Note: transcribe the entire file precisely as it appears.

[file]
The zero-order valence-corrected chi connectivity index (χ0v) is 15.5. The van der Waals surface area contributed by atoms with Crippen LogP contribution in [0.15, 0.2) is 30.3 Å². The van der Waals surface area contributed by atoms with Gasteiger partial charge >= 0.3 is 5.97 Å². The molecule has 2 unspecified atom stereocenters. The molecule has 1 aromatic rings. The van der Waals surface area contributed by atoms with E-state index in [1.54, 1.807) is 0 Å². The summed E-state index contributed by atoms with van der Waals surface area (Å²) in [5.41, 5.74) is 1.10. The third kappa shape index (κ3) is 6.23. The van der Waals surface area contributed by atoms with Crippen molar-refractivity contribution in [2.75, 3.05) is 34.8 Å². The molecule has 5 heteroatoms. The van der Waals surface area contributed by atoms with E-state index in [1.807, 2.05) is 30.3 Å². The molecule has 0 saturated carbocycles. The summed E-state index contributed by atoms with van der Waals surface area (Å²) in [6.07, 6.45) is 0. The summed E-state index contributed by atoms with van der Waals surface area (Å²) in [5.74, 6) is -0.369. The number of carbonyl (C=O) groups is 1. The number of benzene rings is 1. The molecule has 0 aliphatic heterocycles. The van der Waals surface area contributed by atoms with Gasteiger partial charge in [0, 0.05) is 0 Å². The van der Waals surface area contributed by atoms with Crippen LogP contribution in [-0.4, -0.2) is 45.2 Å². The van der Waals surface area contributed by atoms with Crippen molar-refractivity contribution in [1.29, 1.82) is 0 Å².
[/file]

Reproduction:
The zero-order valence-corrected chi connectivity index (χ0v) is 15.5. The van der Waals surface area contributed by atoms with Crippen LogP contribution in [0.15, 0.2) is 30.3 Å². The van der Waals surface area contributed by atoms with Gasteiger partial charge >= 0.3 is 5.97 Å². The molecule has 2 unspecified atom stereocenters. The molecule has 1 aromatic rings. The van der Waals surface area contributed by atoms with E-state index in [1.54, 1.807) is 0 Å². The summed E-state index contributed by atoms with van der Waals surface area (Å²) in [5.41, 5.74) is 1.10. The third kappa shape index (κ3) is 6.23. The van der Waals surface area contributed by atoms with Crippen molar-refractivity contribution in [2.75, 3.05) is 34.8 Å². The molecule has 5 heteroatoms. The van der Waals surface area contributed by atoms with E-state index in [1.807, 2.05) is 30.3 Å². The molecule has 0 saturated carbocycles. The summed E-state index contributed by atoms with van der Waals surface area (Å²) in [6.07, 6.45) is 0. The summed E-state index contributed by atoms with van der Waals surface area (Å²) in [5.74, 6) is -0.369. The number of carbonyl (C=O) groups is 1. The number of benzene rings is 1. The molecule has 0 aliphatic heterocycles. The van der Waals surface area contributed by atoms with Gasteiger partial charge in [0, 0.05) is 0 Å². The van der Waals surface area contributed by atoms with Crippen LogP contribution in [-0.4, -0.2) is 45.2 Å². The van der Waals surface area contributed by atoms with Crippen molar-refractivity contribution in [1.29, 1.82) is 0 Å².